Notorious olive pest Xylella fastidiosa could cost Italy €5.2 billion, Spain €16.9 billion and Greece €2 billion if left unchecked, according to a new study released on Monday (13 April).
Scientists from the Dutch University of Wageningen have developed an economic model that projects the potential impact of the spread in the next 50 years for Italy, Greece, and Spain.
Even in the best-case scenario, with slow disease spread and the ability to replant with resistant cultivars, projections of future economic impact in affected countries run into billions of euros, the study shows.
However, if adaptation measures in the affected areas are implemented, the overall impact of the bacterial disease, which is decimating olive groves, could be significantly reduced in the three countries that account for around 95% of European olive production.
The study did not manage to quantify financially the losses incurred in replacing ancient trees with younger ones and the link with cultural heritage, tourism and recreation.
In Italy, around €0.46 billion and €1.29 billion would be saved in case the annual rate for the spread is reduced from 5.18 to 1 km, with proportionally similar benefits in Spain and Greece.
The study also found that the price of olive oil is expected to increase across Europe, as a result of the reductions in European supply, if replanting won’t be feasible, but also because of the measures taken to protect olive groves.
Regardless of the economic scenario, between €0.21 billion and €0.61 billion worth of investments were lost due to the premature death of trees in Italy.
The Xylella bacteria mainly affect olive trees, with infected plants displaying scorched leaves, dried branches and rapid deterioration, which in the most severe cases can lead to the death of the tree.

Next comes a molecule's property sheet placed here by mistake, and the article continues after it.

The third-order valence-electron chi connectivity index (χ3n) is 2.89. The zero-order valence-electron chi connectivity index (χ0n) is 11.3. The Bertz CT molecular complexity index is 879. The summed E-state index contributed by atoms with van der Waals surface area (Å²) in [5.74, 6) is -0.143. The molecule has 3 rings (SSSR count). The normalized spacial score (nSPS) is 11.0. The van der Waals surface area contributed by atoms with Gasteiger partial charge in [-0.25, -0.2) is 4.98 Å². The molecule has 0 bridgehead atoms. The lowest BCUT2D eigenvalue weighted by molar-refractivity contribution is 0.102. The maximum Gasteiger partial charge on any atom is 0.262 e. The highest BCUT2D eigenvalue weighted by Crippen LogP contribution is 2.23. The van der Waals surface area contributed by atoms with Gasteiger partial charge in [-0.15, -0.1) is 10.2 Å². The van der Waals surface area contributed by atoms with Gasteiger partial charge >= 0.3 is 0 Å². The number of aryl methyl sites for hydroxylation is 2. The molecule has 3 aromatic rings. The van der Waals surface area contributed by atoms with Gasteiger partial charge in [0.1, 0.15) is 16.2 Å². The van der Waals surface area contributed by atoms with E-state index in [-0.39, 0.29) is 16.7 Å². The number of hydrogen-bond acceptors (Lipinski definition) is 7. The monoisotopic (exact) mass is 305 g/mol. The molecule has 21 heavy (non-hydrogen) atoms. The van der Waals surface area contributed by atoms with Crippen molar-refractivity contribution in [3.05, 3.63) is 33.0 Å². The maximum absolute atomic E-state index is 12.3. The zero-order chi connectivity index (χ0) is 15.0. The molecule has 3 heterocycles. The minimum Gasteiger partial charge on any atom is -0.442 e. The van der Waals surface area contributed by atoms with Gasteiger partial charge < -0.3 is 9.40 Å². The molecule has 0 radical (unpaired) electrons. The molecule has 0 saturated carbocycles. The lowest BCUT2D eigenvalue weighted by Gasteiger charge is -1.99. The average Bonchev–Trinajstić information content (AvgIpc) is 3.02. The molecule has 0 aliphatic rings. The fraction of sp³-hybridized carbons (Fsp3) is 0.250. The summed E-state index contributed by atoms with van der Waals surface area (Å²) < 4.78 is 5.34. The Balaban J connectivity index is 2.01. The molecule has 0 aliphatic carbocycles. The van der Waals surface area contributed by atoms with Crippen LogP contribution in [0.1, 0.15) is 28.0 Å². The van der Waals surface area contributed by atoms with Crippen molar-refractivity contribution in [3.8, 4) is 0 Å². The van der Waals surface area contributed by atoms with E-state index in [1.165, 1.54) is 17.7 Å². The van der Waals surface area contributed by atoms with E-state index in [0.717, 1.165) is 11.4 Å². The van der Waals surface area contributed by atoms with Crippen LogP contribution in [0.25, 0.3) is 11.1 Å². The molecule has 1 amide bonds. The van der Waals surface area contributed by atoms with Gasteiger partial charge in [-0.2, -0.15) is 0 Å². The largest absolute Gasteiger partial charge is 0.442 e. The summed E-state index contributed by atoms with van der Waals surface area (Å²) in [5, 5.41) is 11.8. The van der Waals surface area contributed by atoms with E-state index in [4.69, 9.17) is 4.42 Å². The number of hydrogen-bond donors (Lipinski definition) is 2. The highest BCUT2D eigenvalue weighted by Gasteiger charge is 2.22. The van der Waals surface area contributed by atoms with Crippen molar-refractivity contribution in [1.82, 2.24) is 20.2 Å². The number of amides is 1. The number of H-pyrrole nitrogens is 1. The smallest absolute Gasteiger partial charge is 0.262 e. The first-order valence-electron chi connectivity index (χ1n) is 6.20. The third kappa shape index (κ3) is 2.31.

First detected in Italy in 2013, Xylella fastidiosa has started to spread rapidly across Southern Europe.
It has reached France, where it was first identified in Corsica and the Provence-Alpes-Côte d’Azur region in 2015, as well as Spain, where the area currently affected by the disease is more than 134,000 hectares since October 2016.
There is still no known way of eradicating this devastating disease, whose spread shows no signs of slowing any time soon.
Computer simulations developed by experts from the European Food Safety Agency (EFSA) have showed that most of the EU territory is potentially suitable for the establishment of Xylella, although southern Europe is most at risk.
Some variations of the bacteria, like Xylella fastidiosa subspecies multiplex, have greater potential to establish in northern Europe than other subspecies, EFSA’s virtual modelling showed.
The latest advancements from European research projects working on Xylella included the final results from the Horizon 2020 Pest Organisms Threatening Europe (POnTE) Project, a four-year project designed to protect Europe from emerging pests.
[Edited by Sam Morgan]